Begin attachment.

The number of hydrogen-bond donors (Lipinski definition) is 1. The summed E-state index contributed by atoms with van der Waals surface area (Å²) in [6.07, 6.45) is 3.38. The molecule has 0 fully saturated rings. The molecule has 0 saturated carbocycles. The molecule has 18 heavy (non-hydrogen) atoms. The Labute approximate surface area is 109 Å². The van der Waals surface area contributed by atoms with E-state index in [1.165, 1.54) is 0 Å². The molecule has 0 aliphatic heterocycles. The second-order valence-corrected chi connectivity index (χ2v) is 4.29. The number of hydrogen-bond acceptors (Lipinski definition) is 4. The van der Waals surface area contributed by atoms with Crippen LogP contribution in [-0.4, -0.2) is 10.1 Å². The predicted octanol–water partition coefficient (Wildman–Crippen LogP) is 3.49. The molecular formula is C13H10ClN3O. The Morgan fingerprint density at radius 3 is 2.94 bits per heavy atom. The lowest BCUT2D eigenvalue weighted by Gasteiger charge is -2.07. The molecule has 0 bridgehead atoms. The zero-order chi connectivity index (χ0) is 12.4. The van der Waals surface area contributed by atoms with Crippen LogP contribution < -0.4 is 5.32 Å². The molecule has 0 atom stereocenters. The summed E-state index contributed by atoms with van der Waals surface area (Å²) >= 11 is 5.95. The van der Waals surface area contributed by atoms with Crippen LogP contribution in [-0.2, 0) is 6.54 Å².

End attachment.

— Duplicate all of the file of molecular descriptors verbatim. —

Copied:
The number of hydrogen-bond donors (Lipinski definition) is 1. The summed E-state index contributed by atoms with van der Waals surface area (Å²) in [6.07, 6.45) is 3.38. The molecule has 0 fully saturated rings. The molecule has 0 saturated carbocycles. The molecule has 18 heavy (non-hydrogen) atoms. The Labute approximate surface area is 109 Å². The van der Waals surface area contributed by atoms with E-state index in [1.165, 1.54) is 0 Å². The molecule has 0 aliphatic heterocycles. The second-order valence-corrected chi connectivity index (χ2v) is 4.29. The number of hydrogen-bond acceptors (Lipinski definition) is 4. The van der Waals surface area contributed by atoms with Crippen LogP contribution in [-0.4, -0.2) is 10.1 Å². The predicted octanol–water partition coefficient (Wildman–Crippen LogP) is 3.49. The molecular formula is C13H10ClN3O. The Morgan fingerprint density at radius 3 is 2.94 bits per heavy atom. The lowest BCUT2D eigenvalue weighted by Gasteiger charge is -2.07. The molecule has 0 bridgehead atoms. The zero-order chi connectivity index (χ0) is 12.4. The van der Waals surface area contributed by atoms with Crippen LogP contribution < -0.4 is 5.32 Å². The molecule has 0 atom stereocenters. The summed E-state index contributed by atoms with van der Waals surface area (Å²) >= 11 is 5.95. The van der Waals surface area contributed by atoms with Crippen LogP contribution in [-0.2, 0) is 6.54 Å².